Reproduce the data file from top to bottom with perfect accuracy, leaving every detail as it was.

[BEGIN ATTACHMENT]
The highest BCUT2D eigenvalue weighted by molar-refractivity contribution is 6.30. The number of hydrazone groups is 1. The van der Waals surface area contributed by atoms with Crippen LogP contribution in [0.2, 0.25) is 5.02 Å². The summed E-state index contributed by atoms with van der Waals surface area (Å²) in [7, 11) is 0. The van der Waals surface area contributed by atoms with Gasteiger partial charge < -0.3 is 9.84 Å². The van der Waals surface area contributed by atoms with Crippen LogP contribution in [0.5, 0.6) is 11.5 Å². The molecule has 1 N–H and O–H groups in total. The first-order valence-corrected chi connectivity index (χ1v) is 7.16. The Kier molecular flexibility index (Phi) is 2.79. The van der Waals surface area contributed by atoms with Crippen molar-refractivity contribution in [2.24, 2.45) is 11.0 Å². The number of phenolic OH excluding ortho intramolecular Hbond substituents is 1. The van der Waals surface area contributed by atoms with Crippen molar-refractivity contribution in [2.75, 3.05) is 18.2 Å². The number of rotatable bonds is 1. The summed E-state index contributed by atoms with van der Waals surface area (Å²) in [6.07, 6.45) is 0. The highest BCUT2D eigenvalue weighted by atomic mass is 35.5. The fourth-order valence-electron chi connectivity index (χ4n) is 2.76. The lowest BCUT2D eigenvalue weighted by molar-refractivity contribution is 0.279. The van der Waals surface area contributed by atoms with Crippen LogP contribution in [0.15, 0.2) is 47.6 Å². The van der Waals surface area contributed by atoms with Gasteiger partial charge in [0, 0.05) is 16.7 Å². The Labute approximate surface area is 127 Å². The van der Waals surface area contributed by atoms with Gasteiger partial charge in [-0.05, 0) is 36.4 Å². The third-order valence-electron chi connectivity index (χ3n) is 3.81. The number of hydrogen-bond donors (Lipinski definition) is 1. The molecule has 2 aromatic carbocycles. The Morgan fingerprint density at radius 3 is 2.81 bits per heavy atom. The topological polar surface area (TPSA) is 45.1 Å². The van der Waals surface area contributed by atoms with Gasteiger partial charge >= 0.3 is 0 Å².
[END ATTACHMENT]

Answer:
The highest BCUT2D eigenvalue weighted by molar-refractivity contribution is 6.30. The number of hydrazone groups is 1. The van der Waals surface area contributed by atoms with Crippen LogP contribution in [0.2, 0.25) is 5.02 Å². The summed E-state index contributed by atoms with van der Waals surface area (Å²) in [7, 11) is 0. The van der Waals surface area contributed by atoms with Gasteiger partial charge < -0.3 is 9.84 Å². The van der Waals surface area contributed by atoms with Crippen LogP contribution in [0.5, 0.6) is 11.5 Å². The molecule has 1 N–H and O–H groups in total. The first-order valence-corrected chi connectivity index (χ1v) is 7.16. The Kier molecular flexibility index (Phi) is 2.79. The van der Waals surface area contributed by atoms with Crippen molar-refractivity contribution in [2.24, 2.45) is 11.0 Å². The number of phenolic OH excluding ortho intramolecular Hbond substituents is 1. The van der Waals surface area contributed by atoms with Crippen molar-refractivity contribution in [2.75, 3.05) is 18.2 Å². The number of rotatable bonds is 1. The summed E-state index contributed by atoms with van der Waals surface area (Å²) in [6.07, 6.45) is 0. The highest BCUT2D eigenvalue weighted by atomic mass is 35.5. The fourth-order valence-electron chi connectivity index (χ4n) is 2.76. The lowest BCUT2D eigenvalue weighted by molar-refractivity contribution is 0.279. The van der Waals surface area contributed by atoms with Crippen LogP contribution in [0.15, 0.2) is 47.6 Å². The van der Waals surface area contributed by atoms with Gasteiger partial charge in [0, 0.05) is 16.7 Å². The Labute approximate surface area is 127 Å². The van der Waals surface area contributed by atoms with Gasteiger partial charge in [-0.05, 0) is 36.4 Å². The third-order valence-electron chi connectivity index (χ3n) is 3.81. The number of hydrogen-bond donors (Lipinski definition) is 1. The molecule has 2 aromatic carbocycles. The Morgan fingerprint density at radius 3 is 2.81 bits per heavy atom. The topological polar surface area (TPSA) is 45.1 Å². The van der Waals surface area contributed by atoms with Gasteiger partial charge >= 0.3 is 0 Å².